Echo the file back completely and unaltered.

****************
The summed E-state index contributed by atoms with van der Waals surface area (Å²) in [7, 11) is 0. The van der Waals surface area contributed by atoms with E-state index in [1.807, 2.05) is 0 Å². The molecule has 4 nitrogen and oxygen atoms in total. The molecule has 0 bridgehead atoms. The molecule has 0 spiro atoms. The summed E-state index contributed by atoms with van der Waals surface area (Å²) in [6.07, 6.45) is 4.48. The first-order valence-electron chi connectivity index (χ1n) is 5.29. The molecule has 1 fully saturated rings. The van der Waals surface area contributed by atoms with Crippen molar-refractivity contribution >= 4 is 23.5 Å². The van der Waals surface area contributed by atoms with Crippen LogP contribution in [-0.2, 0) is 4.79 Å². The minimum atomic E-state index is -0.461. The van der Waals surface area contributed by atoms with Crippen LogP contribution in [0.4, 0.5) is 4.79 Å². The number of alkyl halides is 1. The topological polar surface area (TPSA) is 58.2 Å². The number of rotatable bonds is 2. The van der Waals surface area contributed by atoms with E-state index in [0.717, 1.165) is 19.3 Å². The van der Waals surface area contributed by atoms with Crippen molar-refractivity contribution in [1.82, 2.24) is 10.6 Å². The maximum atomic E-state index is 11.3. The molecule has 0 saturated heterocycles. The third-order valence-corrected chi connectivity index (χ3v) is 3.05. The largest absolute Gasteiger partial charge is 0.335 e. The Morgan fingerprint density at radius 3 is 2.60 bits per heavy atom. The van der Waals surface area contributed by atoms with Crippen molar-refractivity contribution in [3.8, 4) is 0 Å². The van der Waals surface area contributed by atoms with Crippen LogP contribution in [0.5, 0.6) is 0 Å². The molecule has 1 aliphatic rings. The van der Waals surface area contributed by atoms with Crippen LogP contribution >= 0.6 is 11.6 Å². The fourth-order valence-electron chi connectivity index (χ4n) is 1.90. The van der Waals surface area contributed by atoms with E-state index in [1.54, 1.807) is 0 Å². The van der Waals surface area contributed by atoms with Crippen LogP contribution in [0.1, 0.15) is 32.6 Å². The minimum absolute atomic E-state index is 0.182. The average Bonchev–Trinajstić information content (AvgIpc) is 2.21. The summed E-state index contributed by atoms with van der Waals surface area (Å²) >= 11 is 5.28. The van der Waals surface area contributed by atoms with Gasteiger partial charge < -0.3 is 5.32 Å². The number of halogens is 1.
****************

The summed E-state index contributed by atoms with van der Waals surface area (Å²) in [7, 11) is 0. The van der Waals surface area contributed by atoms with E-state index in [1.807, 2.05) is 0 Å². The molecule has 4 nitrogen and oxygen atoms in total. The molecule has 0 bridgehead atoms. The molecule has 0 spiro atoms. The summed E-state index contributed by atoms with van der Waals surface area (Å²) in [6.07, 6.45) is 4.48. The first-order valence-electron chi connectivity index (χ1n) is 5.29. The molecule has 1 fully saturated rings. The van der Waals surface area contributed by atoms with Crippen molar-refractivity contribution >= 4 is 23.5 Å². The van der Waals surface area contributed by atoms with Crippen LogP contribution in [-0.2, 0) is 4.79 Å². The minimum atomic E-state index is -0.461. The van der Waals surface area contributed by atoms with Crippen LogP contribution in [0.4, 0.5) is 4.79 Å². The number of alkyl halides is 1. The topological polar surface area (TPSA) is 58.2 Å². The number of rotatable bonds is 2. The van der Waals surface area contributed by atoms with E-state index in [0.717, 1.165) is 19.3 Å². The van der Waals surface area contributed by atoms with Crippen molar-refractivity contribution in [1.82, 2.24) is 10.6 Å². The maximum atomic E-state index is 11.3. The molecule has 0 saturated heterocycles. The third-order valence-corrected chi connectivity index (χ3v) is 3.05. The largest absolute Gasteiger partial charge is 0.335 e. The Morgan fingerprint density at radius 3 is 2.60 bits per heavy atom. The van der Waals surface area contributed by atoms with Crippen molar-refractivity contribution in [3.8, 4) is 0 Å². The van der Waals surface area contributed by atoms with Crippen LogP contribution in [0.5, 0.6) is 0 Å². The molecule has 1 aliphatic rings. The van der Waals surface area contributed by atoms with Crippen LogP contribution >= 0.6 is 11.6 Å². The fourth-order valence-electron chi connectivity index (χ4n) is 1.90. The van der Waals surface area contributed by atoms with E-state index in [1.54, 1.807) is 0 Å². The van der Waals surface area contributed by atoms with Crippen LogP contribution in [0.1, 0.15) is 32.6 Å². The minimum absolute atomic E-state index is 0.182. The average Bonchev–Trinajstić information content (AvgIpc) is 2.21. The summed E-state index contributed by atoms with van der Waals surface area (Å²) >= 11 is 5.28. The van der Waals surface area contributed by atoms with Gasteiger partial charge < -0.3 is 5.32 Å². The number of halogens is 1.